The Laundromat on Colley Avenue

Image of Long Story Short Award - Fall 2020
Image of Creative Nonfiction
A man wearing a short, black hat sits on the same bench as me. I sit on one end, and he sits on the other. The bench lines the long, tall widows that face the small parking lot attached to the laundromat. The parking lot has clear signage, “For Laundromat Customers Only.” I had snagged one of the last spots. I watch my car, which is behind my right shoulder, out of the corner of my eye.

The man has on purple, low-top converse with red shoelaces laced horizontally. The converse look clean, but I think he has had them for a little while because the heels are worn away. His socks are argyle, and the trapezoids that compose the pattern are happy colors: purple, turquoise, and orange. His jeans are dark wash, new, and neatly cuffed at the bottom. He wears one of those textile hoodies that I’ve seen for sale in Mexico. The man is not young, but he has a style that works for him.

He opens a book with “positive thinking” in the title and reads through black glasses that have a thick frame.

A baby, no more than two, stumbles around with an enormous grin on her face. She has crazy hair that is a bit reddish. Her impatient daddy follows her, speaking words that are too harsh for someone so small. The happy baby reminds me of the times I went to the laundromat with my mom and crawled around looking for quarters. A woman, who is people watching like me, walks over to him, and begins to share her tales of motherhood. She said she is not yet thirty.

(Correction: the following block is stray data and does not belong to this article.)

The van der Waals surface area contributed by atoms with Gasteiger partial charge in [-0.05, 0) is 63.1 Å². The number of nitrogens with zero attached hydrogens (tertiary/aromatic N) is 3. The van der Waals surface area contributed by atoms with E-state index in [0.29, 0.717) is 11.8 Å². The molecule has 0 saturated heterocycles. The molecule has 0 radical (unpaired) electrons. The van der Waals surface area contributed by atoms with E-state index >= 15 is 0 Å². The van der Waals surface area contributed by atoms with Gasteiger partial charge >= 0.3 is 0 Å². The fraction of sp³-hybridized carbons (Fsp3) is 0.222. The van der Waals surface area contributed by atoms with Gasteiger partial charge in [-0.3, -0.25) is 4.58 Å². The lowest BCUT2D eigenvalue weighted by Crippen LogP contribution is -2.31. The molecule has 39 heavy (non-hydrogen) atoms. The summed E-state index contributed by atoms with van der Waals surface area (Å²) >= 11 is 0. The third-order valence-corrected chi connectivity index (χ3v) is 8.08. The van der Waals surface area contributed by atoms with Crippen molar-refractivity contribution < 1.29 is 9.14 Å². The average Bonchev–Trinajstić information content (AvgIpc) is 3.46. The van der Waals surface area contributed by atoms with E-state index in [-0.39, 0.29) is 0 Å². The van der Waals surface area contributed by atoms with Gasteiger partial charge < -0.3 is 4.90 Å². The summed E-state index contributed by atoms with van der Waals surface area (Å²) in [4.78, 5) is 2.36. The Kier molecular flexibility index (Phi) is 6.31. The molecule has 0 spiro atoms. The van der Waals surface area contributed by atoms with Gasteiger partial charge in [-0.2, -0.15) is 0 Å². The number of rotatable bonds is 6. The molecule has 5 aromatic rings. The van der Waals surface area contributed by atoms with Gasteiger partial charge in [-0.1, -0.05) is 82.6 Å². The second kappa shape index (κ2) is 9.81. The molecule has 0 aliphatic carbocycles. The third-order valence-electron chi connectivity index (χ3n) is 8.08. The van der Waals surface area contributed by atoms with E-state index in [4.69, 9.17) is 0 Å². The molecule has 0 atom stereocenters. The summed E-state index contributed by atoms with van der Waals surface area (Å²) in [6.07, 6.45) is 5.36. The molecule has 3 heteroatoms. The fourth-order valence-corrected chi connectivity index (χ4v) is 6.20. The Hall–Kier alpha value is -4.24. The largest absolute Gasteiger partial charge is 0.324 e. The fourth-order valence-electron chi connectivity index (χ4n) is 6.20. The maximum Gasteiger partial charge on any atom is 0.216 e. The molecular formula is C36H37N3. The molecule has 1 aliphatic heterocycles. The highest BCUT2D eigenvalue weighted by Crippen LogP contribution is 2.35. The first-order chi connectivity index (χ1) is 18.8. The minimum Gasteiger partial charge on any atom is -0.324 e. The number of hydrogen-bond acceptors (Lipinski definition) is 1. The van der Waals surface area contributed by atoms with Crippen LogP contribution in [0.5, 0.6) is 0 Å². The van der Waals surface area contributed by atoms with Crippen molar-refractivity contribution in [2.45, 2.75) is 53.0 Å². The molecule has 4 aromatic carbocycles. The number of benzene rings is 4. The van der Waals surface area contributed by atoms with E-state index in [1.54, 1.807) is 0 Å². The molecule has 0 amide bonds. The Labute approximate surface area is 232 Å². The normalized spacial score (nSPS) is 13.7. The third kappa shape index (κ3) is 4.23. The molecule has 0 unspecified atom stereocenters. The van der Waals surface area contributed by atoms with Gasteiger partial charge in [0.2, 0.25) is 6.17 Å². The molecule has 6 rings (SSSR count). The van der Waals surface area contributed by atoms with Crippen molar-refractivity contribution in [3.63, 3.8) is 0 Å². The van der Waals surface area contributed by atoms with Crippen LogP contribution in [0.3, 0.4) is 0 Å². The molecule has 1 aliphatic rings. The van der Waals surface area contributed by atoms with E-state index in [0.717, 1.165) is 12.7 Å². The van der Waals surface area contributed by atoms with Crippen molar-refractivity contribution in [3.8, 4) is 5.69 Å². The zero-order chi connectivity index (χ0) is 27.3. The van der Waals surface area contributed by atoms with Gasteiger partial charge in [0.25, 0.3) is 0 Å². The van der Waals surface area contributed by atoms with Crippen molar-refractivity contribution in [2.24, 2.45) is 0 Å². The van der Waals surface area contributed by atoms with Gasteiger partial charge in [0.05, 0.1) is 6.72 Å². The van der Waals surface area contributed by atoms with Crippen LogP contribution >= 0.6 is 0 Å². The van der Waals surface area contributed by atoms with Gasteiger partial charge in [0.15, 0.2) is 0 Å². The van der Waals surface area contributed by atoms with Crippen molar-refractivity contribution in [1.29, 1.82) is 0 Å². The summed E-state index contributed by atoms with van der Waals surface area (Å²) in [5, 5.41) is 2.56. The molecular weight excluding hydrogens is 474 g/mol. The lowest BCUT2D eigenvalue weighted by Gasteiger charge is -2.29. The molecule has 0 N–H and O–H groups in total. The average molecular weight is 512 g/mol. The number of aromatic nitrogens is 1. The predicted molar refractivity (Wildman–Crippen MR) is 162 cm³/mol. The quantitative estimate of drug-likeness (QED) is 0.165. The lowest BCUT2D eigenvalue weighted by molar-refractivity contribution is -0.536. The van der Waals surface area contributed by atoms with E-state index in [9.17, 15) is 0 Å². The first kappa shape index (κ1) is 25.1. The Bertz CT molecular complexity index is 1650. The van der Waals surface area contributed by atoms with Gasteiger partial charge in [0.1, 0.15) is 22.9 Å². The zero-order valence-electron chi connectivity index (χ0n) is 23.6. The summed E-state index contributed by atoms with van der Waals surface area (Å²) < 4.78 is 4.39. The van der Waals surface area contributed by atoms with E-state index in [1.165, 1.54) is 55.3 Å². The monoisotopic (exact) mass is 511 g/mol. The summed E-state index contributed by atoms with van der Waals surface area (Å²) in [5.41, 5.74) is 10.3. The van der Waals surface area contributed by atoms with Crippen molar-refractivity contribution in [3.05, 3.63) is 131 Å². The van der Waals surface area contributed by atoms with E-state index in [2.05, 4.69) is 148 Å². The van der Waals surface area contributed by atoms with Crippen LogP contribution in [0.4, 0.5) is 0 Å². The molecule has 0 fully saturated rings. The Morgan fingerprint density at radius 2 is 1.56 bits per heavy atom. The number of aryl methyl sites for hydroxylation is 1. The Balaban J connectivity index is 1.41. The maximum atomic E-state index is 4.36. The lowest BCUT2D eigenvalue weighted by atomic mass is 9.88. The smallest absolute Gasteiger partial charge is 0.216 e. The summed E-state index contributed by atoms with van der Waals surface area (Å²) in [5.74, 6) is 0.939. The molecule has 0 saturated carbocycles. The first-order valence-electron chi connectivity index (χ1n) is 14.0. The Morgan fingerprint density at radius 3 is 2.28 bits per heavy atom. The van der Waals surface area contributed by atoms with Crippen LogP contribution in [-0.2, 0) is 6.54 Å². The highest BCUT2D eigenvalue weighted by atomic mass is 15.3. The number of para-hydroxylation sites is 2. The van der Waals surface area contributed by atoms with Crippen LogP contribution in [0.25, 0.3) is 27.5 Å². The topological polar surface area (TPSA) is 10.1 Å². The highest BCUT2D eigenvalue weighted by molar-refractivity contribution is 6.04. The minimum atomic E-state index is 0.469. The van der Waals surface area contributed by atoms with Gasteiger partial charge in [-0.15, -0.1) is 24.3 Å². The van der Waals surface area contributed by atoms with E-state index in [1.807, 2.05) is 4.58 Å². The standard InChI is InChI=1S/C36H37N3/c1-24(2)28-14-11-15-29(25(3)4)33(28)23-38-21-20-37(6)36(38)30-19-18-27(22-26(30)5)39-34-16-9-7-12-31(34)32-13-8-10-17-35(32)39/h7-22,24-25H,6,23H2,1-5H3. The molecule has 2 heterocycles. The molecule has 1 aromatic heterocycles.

I feel at home here among these strangers because laundry is an equalizer—we all must do it. I brought a comforter and a quilt from home that are too large for my washing machine. Others brought comforters, too, and many brought items that go in the normal loads I wash at home.
The man in the purple converse paces to the row of dryers, returns to the bench, and flips through a few pages only to get up again. He does this several times. Someone else takes his seat when he relocates to pace outside. My new neighbor is not as restless and reads something on a tablet.

I get up to unload my washers, and the man with the happy daughter and the woman who is not yet thirty chat about random things like chewing tobacco and how relationships are supposed to work. The woman does most of the listening. She glances at her phone from time to time, and I wonder if she is annoyed.

You can tell a lot about a person by how he folds clothes. Everyone has a system. One man hangs shirts on the portable carts that the laundromat provides. He brought the hangers with him. Another man carefully folds sheets into tight squares. I think about my mom, who would be impressed. Another man, who is definitely using his wife’s laundry tote because it is cute and has black and white stripes, folds everything, not perfectly, but neatly enough. No one simply throws their clothes from the dryer into a basket and heads for the door. Everyone takes the time to organize.

I see people watching me—just like I watch them. I wonder if laundromats remind them that everyone is the same, and I wonder why they are here. Are their washers broken? Do they own one? Or, are they like me? Their washer is too small to handle the load.

One way or another, we are all here, overtly people watching and doing what we have to do: wash stuff.